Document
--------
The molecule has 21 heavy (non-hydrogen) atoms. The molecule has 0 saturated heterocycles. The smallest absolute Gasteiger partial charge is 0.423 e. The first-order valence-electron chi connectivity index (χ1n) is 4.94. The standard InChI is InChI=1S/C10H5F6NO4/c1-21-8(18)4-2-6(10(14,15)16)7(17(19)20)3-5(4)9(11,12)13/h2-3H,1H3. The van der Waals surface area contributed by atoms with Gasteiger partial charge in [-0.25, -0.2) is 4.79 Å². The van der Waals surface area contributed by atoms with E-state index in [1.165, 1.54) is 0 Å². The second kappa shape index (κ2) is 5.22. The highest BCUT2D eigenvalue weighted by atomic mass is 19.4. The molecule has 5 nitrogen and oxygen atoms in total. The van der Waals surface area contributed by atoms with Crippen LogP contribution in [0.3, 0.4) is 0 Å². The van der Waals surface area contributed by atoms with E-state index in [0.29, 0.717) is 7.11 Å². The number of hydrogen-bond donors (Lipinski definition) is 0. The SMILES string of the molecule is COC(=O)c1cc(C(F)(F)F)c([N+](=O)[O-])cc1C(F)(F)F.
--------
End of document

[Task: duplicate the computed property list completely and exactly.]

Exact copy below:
The molecule has 21 heavy (non-hydrogen) atoms. The molecule has 0 saturated heterocycles. The smallest absolute Gasteiger partial charge is 0.423 e. The first-order valence-electron chi connectivity index (χ1n) is 4.94. The standard InChI is InChI=1S/C10H5F6NO4/c1-21-8(18)4-2-6(10(14,15)16)7(17(19)20)3-5(4)9(11,12)13/h2-3H,1H3. The van der Waals surface area contributed by atoms with Gasteiger partial charge in [-0.25, -0.2) is 4.79 Å². The van der Waals surface area contributed by atoms with E-state index in [1.165, 1.54) is 0 Å². The second kappa shape index (κ2) is 5.22. The highest BCUT2D eigenvalue weighted by atomic mass is 19.4. The molecule has 5 nitrogen and oxygen atoms in total. The van der Waals surface area contributed by atoms with Crippen LogP contribution in [0.3, 0.4) is 0 Å². The van der Waals surface area contributed by atoms with E-state index in [0.29, 0.717) is 7.11 Å². The number of hydrogen-bond donors (Lipinski definition) is 0. The SMILES string of the molecule is COC(=O)c1cc(C(F)(F)F)c([N+](=O)[O-])cc1C(F)(F)F.